As a drug type, peptides offer certain benefits, such as specificity and potency, but they also present challenges, such as
poor stability and short halflife. Recent partnerships among large pharmaceutical companies and specialised companies, as
well as advances from academia, are seeking to resolve these problems.
Patricia Van Arnum
Peptides as drugs
Peptides and proteins have the size and functionality to effectively modulate intracellular protein–protein interactions,
but they often do not permeate cells and, therefore, are used to modulate extracellular targets such as receptors (1, 2).
According to a recent analysis of the peptide drug pipeline by the Peptide Therapeutics Foundation (3), the majority of peptide
candidates target extracellular molecules with less than 10% binding to intracellular targets. The most common extracellular
targets were G-protein coupled receptors (GPCR), which include nearly 1000 transmembrane proteins that activate cellular response.
During 2000–2008, 60% of peptides entering clinical development targeted GPCRs and most had agonist activity (3).
Although making up only a small portion of total drug candidates, the number of peptide drugs entering clinical development
has increased during the past several decades. The Peptide Therapeutics Foundation analysis, which excluded insulins, found
that the average number of new peptide candidates entering clinical development in the 1970s was 1.2 per year, rising to 4.6
per year in the 1980s, 9.7 per year in the 1990s and 16.8 per year through 2000–2008 (3). During 2000–2008, peptides entering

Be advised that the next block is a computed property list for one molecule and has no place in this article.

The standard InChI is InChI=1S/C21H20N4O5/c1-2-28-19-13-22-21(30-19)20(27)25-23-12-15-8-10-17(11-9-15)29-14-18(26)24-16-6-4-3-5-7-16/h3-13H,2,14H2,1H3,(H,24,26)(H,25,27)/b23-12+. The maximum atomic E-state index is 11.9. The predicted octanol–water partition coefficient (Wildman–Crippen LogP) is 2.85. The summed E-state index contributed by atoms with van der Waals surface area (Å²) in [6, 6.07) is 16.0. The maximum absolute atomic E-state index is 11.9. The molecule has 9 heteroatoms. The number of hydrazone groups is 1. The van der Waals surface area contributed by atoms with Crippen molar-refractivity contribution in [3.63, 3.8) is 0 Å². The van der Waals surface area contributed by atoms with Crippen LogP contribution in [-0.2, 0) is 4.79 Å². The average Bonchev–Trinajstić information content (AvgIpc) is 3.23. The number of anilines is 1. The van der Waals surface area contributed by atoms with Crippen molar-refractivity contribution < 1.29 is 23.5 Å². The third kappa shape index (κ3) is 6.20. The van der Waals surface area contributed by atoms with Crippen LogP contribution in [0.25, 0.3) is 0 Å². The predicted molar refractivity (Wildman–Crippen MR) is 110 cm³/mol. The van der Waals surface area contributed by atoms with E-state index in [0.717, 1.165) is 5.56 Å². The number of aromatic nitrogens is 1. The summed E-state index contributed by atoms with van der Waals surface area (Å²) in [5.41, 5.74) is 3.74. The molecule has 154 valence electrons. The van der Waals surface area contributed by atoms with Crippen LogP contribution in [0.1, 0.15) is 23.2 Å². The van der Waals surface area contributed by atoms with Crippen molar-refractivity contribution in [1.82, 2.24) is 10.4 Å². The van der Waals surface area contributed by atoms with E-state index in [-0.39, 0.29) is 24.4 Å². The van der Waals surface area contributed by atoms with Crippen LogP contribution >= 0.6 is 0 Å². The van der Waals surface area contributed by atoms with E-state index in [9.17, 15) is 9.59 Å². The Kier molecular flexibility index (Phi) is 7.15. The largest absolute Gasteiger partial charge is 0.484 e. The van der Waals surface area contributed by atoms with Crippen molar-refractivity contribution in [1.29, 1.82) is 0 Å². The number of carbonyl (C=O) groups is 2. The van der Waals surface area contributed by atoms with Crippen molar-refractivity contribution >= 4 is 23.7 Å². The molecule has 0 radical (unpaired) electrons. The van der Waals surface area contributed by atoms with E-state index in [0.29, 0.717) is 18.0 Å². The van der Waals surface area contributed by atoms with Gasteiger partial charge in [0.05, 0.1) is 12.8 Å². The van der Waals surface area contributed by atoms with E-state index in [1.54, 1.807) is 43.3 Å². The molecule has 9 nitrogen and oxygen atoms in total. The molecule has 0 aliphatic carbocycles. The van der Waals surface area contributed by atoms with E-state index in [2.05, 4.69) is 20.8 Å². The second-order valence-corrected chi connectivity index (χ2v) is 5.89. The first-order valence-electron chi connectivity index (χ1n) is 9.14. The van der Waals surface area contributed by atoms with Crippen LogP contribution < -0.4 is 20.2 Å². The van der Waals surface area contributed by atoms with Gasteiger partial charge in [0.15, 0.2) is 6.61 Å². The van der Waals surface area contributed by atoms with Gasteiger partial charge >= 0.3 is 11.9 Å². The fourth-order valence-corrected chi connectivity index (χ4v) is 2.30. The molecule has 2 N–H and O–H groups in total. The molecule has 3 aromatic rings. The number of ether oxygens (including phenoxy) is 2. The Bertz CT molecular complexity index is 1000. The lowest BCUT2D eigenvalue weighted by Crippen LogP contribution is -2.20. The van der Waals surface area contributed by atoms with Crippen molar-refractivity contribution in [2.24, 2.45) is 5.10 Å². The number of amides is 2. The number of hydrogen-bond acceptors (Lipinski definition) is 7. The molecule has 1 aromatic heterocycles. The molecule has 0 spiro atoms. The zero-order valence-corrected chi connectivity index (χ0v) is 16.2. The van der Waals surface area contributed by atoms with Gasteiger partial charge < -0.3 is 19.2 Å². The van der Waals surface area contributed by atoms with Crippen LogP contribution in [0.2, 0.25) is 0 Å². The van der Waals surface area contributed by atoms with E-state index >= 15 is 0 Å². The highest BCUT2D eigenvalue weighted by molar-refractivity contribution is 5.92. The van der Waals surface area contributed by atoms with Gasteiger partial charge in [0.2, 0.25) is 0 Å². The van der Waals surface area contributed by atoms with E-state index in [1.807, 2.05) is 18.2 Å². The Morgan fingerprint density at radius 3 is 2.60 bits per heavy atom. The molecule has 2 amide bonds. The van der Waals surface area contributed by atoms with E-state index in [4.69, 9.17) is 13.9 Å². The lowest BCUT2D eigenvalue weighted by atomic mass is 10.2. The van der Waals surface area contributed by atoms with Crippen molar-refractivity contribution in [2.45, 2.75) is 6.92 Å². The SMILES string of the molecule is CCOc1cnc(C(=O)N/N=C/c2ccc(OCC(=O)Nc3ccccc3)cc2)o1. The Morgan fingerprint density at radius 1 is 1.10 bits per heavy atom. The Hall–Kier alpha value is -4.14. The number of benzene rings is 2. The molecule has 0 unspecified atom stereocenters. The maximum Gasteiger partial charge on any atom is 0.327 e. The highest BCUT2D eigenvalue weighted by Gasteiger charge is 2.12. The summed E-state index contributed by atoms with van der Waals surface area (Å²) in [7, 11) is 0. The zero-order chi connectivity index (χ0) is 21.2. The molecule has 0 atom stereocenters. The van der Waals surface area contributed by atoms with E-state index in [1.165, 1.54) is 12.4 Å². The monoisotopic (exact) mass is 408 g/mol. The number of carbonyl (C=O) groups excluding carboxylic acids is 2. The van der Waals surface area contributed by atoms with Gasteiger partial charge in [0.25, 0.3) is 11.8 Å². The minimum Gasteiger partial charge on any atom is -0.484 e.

clinical study were most frequently treatments for cancer and metabolic disorders (including diabetes and obesity), respectively,
representing 18% and 17% of peptide drug development. Decreases were observed for peptides studied as therapies for treating
allergies, immunological disorders and cardiovascular diseases.
On a commercial level, several peptide-based therapeutics have reached blockbuster status, defined as having sales of $1 billion
or more, or near blockbuster status (3). These drugs, using 2011 global sales figures from company annual financial reports,
- Teva Pharmaceutical's Copaxone (glatiramer acetate), an L-glutamic acid polymer with L-alanine, L-lysine and L-tyrosine; (2011
global sales of $3.6 billion).
- Abbott's Lupron (leuprolide acetate), a synthetic nonapeptide analogue of the naturally occurring gonadotropin-releasing hormone
(GnRH or luteinising hormone-releasing hormone [LHRH]); (2011 global sales of $810 million).
- AstraZeneca's Zoladex (goserelin acetate), a decadpeptide and GnRH agonist and synthetic analogue of a naturally occurring
LHRH); (2011 global sales of $1.1 billion),
- Novartis' Sandostatin (octreotide acetate), a cyclic octapeptide with pharmacologic actions mimicking those of the natural
hormone somatostatin; (2011 global sales of $1.4 billion).
- Eli Lilly/Amylin Pharmaceuticals' Byetta (exenatide), a 39-amino acid peptide amide; (2011 global sales, Eli Lilly, $423 million,
Amylin, $518 million).
- Forteo (teriparatide recombinant), which contains recombinant human parathyroid hormone (1-34), is also called rhPTH (1-34).
It has an identical sequence to the 34 N-terminal amino acid (the biologically active region) of the 84-amino acid human parathyroid hormone; (2011 global sales of
$951 million) (4–9).